Emily Wolfe (1892–1980), the last of the Wolfes to live in Kildare, continued her family tradition of annually laying flowers at Tone's grave until her death.[12]


"He rises," says William Lecky the 19th century historian, "far above the dreary level of commonplace which Irish conspiracy in general presents. The tawdry and exaggerated rhetoric; the petty vanity and jealousies; the weak sentimentalism; the utter incapacity for proportioning means to ends, and for grasping the stern realities of things, which so commonly disfigure the lives and conduct even of the more honest members of his class, were wholly alien to his nature. His judgement of men and things was keen, lucid and masculine, and he was alike prompt in decision and brave in action."[13]

His journals, which were written for his family and intimate friends were published after his death by his son, William Theobald Wolfe Tone (1791–1828), who was educated by the French government and served with some distinction in the armies of Napoleon, emigrating after Waterloo to America, where he died, in New York City, on 10 October 1828 at the age of 37. His mother, Matilda (or Mathilda) Tone also emigrated to the United States, and she is buried in Greenwood Cemetery in Brooklyn, New York.

Tone has been adopted by the Young Ireland movement of the 1840s as an iconic figure, -the "father of Irish republicanism". Modern republicans often quote him:

"To subvert the tyranny of our execrable government, to break the connection with England, the never failing source of all our political evils, and to assert the independence of my country—these were my objects. To unite the whole people of Ireland, to abolish the memory of all past dissentions, and to substitute the common name of Irishman, in the place of the denominations of Protestant, Catholic, and Dissenter—these were my means."

"To unite Protestant, Catholic and Dissenter under the common name of Irishmen in order break the connection with England, the never failing source of all our political evils, that was my aim".

"If the men of property will not support us, they must fall. Our strength shall come from that great and respectable class, the men of no property".

Every summer, Irish Republicans of various political and paramilitary groupings hold commemorations at Tone's grave in Bodenstown, County Kildare.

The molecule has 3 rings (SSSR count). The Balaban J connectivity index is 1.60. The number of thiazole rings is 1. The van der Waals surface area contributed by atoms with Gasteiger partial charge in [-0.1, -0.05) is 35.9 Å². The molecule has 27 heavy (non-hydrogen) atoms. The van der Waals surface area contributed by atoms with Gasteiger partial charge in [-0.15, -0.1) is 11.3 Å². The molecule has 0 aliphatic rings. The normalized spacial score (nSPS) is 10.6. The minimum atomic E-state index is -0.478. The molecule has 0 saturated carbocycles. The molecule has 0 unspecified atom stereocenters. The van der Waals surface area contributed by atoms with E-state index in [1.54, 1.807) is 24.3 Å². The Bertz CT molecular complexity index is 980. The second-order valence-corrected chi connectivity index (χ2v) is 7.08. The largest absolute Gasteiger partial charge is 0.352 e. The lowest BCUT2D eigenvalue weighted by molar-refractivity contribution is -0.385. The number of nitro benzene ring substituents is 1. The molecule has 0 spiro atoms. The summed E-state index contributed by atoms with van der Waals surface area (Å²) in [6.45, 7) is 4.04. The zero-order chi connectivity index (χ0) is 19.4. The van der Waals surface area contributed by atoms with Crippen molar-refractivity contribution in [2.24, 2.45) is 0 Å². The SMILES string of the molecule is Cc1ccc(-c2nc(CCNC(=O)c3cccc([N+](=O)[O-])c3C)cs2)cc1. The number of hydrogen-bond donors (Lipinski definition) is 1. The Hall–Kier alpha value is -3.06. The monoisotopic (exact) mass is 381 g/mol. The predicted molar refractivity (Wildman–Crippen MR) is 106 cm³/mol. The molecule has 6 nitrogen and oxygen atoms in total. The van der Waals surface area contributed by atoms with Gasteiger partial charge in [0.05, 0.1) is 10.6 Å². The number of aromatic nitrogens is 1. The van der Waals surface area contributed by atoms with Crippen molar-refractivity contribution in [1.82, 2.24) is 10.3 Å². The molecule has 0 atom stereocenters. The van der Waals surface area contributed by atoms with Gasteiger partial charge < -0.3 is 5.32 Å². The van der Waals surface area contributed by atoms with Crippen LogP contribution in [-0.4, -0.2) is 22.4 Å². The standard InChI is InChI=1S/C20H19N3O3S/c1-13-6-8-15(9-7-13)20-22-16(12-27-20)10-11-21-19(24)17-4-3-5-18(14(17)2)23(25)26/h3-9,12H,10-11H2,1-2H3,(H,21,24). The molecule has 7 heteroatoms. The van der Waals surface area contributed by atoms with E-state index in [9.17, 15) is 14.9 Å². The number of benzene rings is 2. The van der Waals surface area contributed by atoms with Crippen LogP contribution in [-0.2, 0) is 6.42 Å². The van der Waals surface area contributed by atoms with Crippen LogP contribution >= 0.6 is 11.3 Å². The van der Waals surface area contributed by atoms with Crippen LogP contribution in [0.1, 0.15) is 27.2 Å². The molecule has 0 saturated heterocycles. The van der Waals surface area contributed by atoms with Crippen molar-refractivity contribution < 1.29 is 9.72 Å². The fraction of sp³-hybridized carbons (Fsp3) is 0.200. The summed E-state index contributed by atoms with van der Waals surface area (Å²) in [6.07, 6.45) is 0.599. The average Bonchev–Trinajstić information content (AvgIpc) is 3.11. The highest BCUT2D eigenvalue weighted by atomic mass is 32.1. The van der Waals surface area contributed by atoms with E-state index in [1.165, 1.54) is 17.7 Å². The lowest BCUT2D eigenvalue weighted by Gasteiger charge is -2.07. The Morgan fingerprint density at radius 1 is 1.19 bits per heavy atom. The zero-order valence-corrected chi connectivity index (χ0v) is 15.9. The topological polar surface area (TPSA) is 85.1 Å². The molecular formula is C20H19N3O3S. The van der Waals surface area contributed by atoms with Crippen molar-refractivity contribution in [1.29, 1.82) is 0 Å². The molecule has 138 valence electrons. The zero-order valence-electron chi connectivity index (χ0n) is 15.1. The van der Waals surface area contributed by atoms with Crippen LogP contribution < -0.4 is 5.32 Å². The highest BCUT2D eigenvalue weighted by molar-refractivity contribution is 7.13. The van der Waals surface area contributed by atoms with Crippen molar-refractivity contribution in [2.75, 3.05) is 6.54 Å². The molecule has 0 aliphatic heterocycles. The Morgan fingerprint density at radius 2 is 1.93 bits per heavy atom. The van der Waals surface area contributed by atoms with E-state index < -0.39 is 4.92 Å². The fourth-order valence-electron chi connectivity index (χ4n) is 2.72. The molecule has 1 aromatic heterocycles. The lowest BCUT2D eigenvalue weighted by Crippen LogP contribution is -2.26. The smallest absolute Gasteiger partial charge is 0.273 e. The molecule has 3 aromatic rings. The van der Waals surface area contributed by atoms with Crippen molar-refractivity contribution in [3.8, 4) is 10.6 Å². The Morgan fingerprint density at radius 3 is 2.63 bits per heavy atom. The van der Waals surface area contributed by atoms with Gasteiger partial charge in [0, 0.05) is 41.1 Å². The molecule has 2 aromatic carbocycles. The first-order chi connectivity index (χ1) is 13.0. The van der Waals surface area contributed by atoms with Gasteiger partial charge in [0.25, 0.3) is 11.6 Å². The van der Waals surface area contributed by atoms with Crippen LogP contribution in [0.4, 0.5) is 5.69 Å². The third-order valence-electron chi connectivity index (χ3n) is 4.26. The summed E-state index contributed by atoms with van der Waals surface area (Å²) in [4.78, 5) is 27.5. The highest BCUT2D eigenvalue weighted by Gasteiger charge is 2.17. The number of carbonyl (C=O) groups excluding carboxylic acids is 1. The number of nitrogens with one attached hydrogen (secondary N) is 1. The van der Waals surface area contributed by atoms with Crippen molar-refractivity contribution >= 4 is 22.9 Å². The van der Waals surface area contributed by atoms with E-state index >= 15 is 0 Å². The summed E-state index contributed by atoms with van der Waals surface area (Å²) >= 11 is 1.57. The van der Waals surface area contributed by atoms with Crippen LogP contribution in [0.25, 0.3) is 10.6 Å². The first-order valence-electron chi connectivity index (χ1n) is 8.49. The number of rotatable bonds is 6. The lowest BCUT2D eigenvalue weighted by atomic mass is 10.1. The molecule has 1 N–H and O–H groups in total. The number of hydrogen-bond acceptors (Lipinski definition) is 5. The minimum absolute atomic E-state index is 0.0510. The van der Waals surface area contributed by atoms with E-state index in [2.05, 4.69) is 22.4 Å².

An attempt on 17 June 1934 by Protestant Republican Congress members from Belfast to join in the commemoration march was prevented by IRA stewards. The marchers were stoned and 'scuffles broke out'.[14] This was later portrayed by some commentators as sectarianism, that republicans had abandoned Tone's aim to unite Irishmen by ignoring their religious differences, paying tribute only to his anti-British republicanism.[15] However, Brian Hanley's history of the IRA from 1926–1936 concludes that the trouble arose because they were seen as "communist", and not for sectarian reasons.[16]


Of Tone's four children, three died prematurely. His eldest child, Maria (b. 1786 in Dublin, d. 1803 in Paris) and his youngest child, Francis Rawdon (1793-1806) both died of tuberculosis. Another son, Richard, b. 1787/89, died in infancy.

Only his son William Theobald Wolfe Tone survived to adulthood. Raised in France by his mother after Tone's death, William was appointed a cadet in the Imperial School of Cavalry in 1810 on Napoleon's orders. He was naturalised a French citizen on 4 May 1812. In January 1813 he was made sub-lieutenant in the 8th Regiment of Chasseurs and joined the Grand Army in Germany (his nom de guerre was the punning le petit loup, or the little wolf). He was at the battles of Löwenberg, Goldberg, Dresden, Bauthen, Mühlberg, Aachen and Leipzig. He received six lance wounds at the Battle of Leipzig, was promoted to lieutenant and aide-de-camp of General Bagneres and was decorated with the Legion of Honour. After the defeat of Napoleon at the Battle of Waterloo, he emigrated to the United States, where he was commissioned a Captain in the United States Army and died there on 11 October 1828. He was survived by his only child, a daughter called Grace Georgina. Through her, there are still living descendants of Wolfe Tone in the United States.

In popular culture